Ensuring greater healthcare equity with social determinants of health
The World Health Organization (WHO) defines social determinants of health as, "the conditions in which people are born, grow, work, live, and age, and the wider set of forces and systems shaping the conditions of daily life." In other words, SDoH comprise nonmedical factors and drivers that shape the conditions of daily life while highlighting health inequalities in communities across the world.
For a closer look at how this inequality plays out in real life, imagine a scenario where someone doesn't have access to transportation. Without a readily available means to travel, that person most likely won't have access to grocery stores with healthy food options. As a result, that person probably won't get the nutrition they need from a quality diet. That single environmental chain reaction then raises the risk of future health conditions, such as heart disease, diabetes and/or obesity. So, even though it's not a medical condition on that patient's particular record, SDoH scenarios like this one can play a large part in a person's overall wellness, or lack thereof.
It's up to healthcare providers and human resources organizations to work together to close the gap on the inequalities of SDoH and improve overall health outcomes for patients and their communities everywhere. Read more about how SDoH provides an insight to inequality in our current healthcare system.
Addressing clinician burnout and mental health struggles
One of the biggest health trends in 2022 – and moving forward – doesn't revolve around patients at all, but rather clinicians and other hospital staff. Why? Because our hospital workers, more than ever, need their own care and support system to help battle increased burnout, fatigue and mental health struggles.
Clinical working conditions have always been challenging for healthcare workers. It's a high-volume, high-stress job where people's health and lives are on the line every single day. And then, COVID-19 hit and exacerbated an already intense workplace to off-the-charts proportions. Despite the reduction in the number of cases and the severity of virus variants, thanks to the multiple vaccines, the physical and mental damage to our clinicians has already been done. Challenges like increased workload in the face of short staffing, a shortage in personal protective equipment, and the risk from a highly infectious disease, among many other trials from the pandemic, have caused something similar to a post-traumatic stress disorder for clinicians around the world.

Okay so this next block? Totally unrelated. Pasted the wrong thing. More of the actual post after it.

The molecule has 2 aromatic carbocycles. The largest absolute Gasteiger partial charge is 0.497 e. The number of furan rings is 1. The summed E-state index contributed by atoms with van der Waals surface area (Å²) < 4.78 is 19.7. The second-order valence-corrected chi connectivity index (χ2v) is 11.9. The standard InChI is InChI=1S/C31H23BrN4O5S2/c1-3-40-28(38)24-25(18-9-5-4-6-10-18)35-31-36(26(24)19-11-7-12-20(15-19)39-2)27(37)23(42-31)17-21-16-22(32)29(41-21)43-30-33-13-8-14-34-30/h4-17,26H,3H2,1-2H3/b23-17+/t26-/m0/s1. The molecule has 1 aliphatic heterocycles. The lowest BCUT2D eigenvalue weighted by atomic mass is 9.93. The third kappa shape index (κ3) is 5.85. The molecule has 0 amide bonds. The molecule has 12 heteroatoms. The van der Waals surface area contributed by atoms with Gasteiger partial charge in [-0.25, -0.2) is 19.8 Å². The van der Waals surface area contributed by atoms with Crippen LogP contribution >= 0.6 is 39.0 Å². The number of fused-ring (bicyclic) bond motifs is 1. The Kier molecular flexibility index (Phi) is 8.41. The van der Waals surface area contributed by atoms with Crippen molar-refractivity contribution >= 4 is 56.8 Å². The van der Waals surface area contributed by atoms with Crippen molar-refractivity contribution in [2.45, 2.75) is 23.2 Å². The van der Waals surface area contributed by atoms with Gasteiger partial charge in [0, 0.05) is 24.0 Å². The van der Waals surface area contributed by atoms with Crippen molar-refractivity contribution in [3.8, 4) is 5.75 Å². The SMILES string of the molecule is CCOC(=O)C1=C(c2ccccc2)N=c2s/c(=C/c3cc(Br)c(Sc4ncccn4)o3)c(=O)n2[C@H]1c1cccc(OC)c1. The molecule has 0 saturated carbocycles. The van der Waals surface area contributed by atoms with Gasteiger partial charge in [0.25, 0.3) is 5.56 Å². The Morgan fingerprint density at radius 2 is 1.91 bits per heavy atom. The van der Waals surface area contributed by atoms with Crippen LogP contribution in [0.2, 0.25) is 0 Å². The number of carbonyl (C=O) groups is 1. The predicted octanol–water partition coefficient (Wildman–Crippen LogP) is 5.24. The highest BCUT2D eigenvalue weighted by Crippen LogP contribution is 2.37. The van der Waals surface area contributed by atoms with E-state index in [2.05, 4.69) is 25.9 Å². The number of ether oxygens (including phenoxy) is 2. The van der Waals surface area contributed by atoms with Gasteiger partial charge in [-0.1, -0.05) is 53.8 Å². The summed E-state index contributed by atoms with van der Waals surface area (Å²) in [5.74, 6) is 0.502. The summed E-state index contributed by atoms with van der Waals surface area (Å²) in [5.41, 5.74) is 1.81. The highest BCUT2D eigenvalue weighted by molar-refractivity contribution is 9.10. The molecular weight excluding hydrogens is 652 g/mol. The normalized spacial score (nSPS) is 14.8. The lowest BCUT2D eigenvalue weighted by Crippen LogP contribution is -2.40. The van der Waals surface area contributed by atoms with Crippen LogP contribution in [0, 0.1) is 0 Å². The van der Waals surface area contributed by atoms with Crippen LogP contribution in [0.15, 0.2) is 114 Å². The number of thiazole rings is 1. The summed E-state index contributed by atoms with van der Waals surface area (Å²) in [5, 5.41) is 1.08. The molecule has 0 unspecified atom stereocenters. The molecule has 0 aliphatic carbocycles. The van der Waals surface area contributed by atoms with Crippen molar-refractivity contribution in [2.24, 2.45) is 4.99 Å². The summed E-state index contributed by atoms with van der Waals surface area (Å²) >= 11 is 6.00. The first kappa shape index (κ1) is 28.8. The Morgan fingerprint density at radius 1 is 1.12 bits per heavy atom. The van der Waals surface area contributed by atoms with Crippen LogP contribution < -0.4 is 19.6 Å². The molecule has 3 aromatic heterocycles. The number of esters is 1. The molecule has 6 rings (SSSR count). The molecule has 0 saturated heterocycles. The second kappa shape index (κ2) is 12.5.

As a result, health systems need to work to keep not only patients safe, happy and healthy, but their invaluable clinicians and hospital staff as well. That's why more health institutions are implementing a variety of self-care practices, proactive prevention measures and interventions (mood boosters, etc.), and long-term mental health support initiatives and courses, such as WHO's Self-Help Plus (SH+), a stress management intervention program.
As the healthcare industry continues to evolve with record-breaking strides to meet growing demands, new technology, medicine and data will all continue to play a big part in creating change.
And among all of those trends, none might be as important as data. With massive amounts of raw data backing several of 2022's healthcare trends, it's also more important than ever for businesses selling to the healthcare market to have the right data intelligence and insight to stay competitive. That's where MCH can help. With more than 2 million contacts, our updated, affordable healthcare database is compiled from leading industry sources, giving you the confidence to thoroughly explore ownership, provider specialties and an expanded list of care centers, labs and other health organizations for any and all of your marketing needs.
Tell us, what are some of the biggest healthcare trends you're looking forward to?